Lunar New Year is coming. In many Asian countries, including Vietnam, the preparation for the biggest and most important festival of the year is gradually completed. During the festival, people forget about the trouble of the past year and hope for a better upcoming year.
In Vietnam, the Lunar New Year Festival is called Tết – the shortened name of Tết Nguyên Đán which means “Feast of the First Morning of the First Day”. It starts at the transition of the lunar calendar and lasts for at least three days. Traditionally, the first day of Tết is reserved for the family and that is why many people return home for Tết (similar to Christmas in Western countries). During subsequent days, people visit relatives, friends, and colleagues or go to Buddhist temples to give donations and to get their fortune told.
Tết is accompanied by several customs, such as ancestor worship, wishing New Year’s greeting, house decorating, wearing áo dài (not strictly), giving lucky money to children, and cooking special holiday food.
1. Áo dài
Áo dài – the Vietnamese national costume – is a tight-fitting silk tunic worn over pants. It is usually worn on Tết and other formal occasions such as graduation and wedding. The history of áo dài dated back to the 1920s when Hanoi artists, inspired by Paris fashion, redesigned áo ngũ thân (a five-paneled aristocratic gown worn in the 19th and 20th century) as a modern dress. Then, in the 1950s, Saigon designers tightened the fit to produce the version worn by Vietnamese women today.
Áo dài is commonly worn by women but can also be worn by men. The male version, however, is slightly different in fitting style, garment types (usually thicker fabrics), colours and patterns.
Children also have their own version of áo dài. It looks typically simpler and made of materials that are lighter than the one for adults such as wool or linen. In most case, áo dài for girls are collarless, while those for boys still have collars.
2. New Year’s Greeting
The usual greetings are Chúc Mừng Năm Mới (Happy New Year). Other greetings such as wishing for peace, health, longevity, prosperity, and luck are often used as well. Greetings can be expressed verbally or can be presented as Thư Pháp – the Vietnamese calligraphy.
During Tết, the Vietnamese decorate their houses with hoa mai (Southern and Central part) and hoa đào (Northern part). Hoa mai is the yellow flowers that have five to nine petals representing wealth, while hoa đào (peach blossoms) with its red pink color indicates happiness and luck. The peach blossoms are only popular in the North because the tree usually cannot withstand the warm climate of the South or the Central region.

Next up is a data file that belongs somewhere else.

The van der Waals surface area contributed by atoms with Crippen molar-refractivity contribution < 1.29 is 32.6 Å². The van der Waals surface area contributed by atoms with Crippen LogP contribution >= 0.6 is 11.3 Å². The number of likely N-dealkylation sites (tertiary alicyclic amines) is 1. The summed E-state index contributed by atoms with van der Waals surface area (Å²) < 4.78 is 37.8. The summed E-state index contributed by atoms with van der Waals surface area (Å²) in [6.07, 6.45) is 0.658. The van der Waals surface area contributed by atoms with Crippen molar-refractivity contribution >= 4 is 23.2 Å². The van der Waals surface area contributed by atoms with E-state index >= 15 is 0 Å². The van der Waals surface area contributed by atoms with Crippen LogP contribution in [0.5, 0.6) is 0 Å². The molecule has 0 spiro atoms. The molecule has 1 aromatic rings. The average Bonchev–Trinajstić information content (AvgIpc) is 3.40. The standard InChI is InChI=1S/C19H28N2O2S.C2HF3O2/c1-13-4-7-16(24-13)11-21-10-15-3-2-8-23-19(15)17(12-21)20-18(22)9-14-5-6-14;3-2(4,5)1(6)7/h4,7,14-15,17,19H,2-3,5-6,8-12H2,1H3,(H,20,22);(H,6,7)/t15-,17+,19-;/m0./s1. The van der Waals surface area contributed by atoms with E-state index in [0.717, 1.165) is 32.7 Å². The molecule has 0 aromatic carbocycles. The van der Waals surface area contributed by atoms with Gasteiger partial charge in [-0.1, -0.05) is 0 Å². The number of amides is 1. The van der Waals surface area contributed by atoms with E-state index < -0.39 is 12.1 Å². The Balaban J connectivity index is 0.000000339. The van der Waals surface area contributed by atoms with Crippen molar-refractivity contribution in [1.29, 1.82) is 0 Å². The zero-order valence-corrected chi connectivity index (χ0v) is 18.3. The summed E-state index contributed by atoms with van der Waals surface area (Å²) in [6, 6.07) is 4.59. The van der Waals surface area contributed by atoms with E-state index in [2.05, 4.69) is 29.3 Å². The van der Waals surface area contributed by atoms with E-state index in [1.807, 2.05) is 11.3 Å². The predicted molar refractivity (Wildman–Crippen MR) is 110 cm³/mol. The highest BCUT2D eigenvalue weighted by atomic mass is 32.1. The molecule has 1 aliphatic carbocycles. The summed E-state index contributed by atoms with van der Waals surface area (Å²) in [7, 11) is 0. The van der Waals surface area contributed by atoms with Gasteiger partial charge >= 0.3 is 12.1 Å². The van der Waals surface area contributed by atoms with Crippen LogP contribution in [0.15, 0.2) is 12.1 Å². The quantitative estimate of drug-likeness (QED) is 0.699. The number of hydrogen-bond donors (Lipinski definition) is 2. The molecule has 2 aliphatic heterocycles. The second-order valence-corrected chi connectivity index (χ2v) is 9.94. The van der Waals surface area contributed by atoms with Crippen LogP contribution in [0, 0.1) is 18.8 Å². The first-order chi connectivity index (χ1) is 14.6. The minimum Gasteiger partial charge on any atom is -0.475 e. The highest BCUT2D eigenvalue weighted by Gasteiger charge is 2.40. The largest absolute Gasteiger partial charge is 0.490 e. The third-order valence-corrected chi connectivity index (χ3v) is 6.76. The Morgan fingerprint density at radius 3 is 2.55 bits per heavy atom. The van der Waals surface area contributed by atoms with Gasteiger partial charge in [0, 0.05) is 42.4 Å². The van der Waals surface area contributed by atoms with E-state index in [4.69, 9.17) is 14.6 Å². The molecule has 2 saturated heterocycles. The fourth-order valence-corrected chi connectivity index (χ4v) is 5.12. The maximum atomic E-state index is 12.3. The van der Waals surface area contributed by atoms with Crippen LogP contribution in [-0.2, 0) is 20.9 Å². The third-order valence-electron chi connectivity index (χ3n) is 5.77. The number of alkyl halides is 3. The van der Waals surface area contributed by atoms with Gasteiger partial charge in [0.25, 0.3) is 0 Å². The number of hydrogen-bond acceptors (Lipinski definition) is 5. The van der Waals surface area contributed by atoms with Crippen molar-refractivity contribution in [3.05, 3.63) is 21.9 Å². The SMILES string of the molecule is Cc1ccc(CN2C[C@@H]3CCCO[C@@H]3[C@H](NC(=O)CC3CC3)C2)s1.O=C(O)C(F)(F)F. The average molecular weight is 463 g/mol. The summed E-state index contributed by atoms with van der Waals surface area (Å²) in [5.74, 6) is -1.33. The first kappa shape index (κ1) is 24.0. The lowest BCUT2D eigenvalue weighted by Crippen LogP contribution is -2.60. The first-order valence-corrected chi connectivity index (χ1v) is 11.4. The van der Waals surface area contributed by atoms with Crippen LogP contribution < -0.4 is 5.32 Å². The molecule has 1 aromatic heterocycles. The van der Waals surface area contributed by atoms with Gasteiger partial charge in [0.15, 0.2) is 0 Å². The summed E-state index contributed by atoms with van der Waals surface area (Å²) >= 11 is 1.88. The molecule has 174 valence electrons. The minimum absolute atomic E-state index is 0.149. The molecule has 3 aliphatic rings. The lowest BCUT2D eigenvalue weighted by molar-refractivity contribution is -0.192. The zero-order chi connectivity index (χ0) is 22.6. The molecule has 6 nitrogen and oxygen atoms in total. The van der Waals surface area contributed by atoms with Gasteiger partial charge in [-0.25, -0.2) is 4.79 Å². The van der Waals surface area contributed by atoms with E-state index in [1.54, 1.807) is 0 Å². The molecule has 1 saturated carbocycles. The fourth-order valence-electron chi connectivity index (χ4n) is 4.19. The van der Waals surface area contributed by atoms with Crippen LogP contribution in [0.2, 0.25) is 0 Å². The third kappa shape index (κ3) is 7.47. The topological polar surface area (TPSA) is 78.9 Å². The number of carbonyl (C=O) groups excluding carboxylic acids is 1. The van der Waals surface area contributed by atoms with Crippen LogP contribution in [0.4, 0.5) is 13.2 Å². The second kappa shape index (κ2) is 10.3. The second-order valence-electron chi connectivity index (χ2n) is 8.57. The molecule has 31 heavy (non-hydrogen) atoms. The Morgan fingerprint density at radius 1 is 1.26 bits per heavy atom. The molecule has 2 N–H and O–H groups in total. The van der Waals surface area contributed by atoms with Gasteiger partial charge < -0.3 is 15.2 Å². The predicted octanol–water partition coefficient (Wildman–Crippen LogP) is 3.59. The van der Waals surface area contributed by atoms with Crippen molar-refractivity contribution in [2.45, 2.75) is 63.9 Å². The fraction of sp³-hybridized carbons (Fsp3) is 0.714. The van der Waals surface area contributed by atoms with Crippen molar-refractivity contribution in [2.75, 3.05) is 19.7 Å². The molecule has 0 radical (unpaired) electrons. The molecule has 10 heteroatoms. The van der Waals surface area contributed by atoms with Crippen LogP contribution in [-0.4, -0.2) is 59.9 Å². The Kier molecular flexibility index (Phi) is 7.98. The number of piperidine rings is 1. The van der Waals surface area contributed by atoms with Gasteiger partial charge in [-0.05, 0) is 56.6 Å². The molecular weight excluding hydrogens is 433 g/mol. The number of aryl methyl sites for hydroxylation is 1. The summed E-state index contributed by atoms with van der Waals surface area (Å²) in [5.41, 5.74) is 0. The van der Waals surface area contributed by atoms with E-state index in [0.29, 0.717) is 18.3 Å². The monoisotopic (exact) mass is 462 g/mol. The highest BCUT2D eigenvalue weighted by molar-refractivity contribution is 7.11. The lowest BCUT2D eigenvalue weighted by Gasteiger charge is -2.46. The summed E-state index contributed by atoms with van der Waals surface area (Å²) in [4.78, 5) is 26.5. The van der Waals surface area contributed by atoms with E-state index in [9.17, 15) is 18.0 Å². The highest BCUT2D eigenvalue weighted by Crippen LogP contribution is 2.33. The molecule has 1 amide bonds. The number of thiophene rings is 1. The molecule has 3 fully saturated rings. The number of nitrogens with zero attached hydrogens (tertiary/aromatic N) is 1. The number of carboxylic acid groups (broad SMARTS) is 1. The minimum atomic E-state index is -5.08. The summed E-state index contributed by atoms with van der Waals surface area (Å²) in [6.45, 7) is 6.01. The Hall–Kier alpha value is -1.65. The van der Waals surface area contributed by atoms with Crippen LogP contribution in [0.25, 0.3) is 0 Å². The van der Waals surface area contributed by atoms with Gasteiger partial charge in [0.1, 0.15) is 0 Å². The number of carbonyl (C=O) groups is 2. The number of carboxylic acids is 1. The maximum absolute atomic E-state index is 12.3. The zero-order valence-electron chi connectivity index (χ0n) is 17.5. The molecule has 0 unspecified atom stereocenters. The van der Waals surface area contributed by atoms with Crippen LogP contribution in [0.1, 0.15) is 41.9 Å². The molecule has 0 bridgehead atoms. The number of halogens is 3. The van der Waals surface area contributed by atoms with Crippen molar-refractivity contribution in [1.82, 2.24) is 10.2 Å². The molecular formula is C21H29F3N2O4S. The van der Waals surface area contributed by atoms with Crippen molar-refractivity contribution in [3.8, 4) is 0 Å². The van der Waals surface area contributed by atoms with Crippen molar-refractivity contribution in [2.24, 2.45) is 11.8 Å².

Kumquat trees, chrysanthemums, and marigolds are also displayed because they symbolise fertility, fruitfulness, and longevity.
4. Lucky money
Lucky money is a monetary gift that is typically given during the holiday. It is often given by the elders and adults, where a greeting for health and longevity is exchanged by the younger generation. Typically, the lucky money is contained in a red envelope and is called lì xì or mừng tuổi.
Tết is a wonderful celebration and everyone is welcomed. However, there are a few things that foreign visitors should keep in mind
- During the first three days of Tết, stores, restaurants, and some attractions might be closed. Some locations in metropole like Hanoi or Saigon (Ho Chi Minh City) might still open, but research beforehand is recommended.
- Traffic in Hanoi and Saigon will be much less crowded because many people return home for the holiday. However, other destinations outside of the major cities will be much more crowded, especially after the first day of Tết.
- Tết is the time for hospitality. If a Vietnamese, for example, a friend or a colleague, invite you to their house, you should not reject their invitation. However, if you have a recent loss in the family, please deny the invitation and explain the reason. The Vietnamese people believe that, if someone who has recently lost a family member visits their house during Tết, the bad luck of this person will be transferred to their home.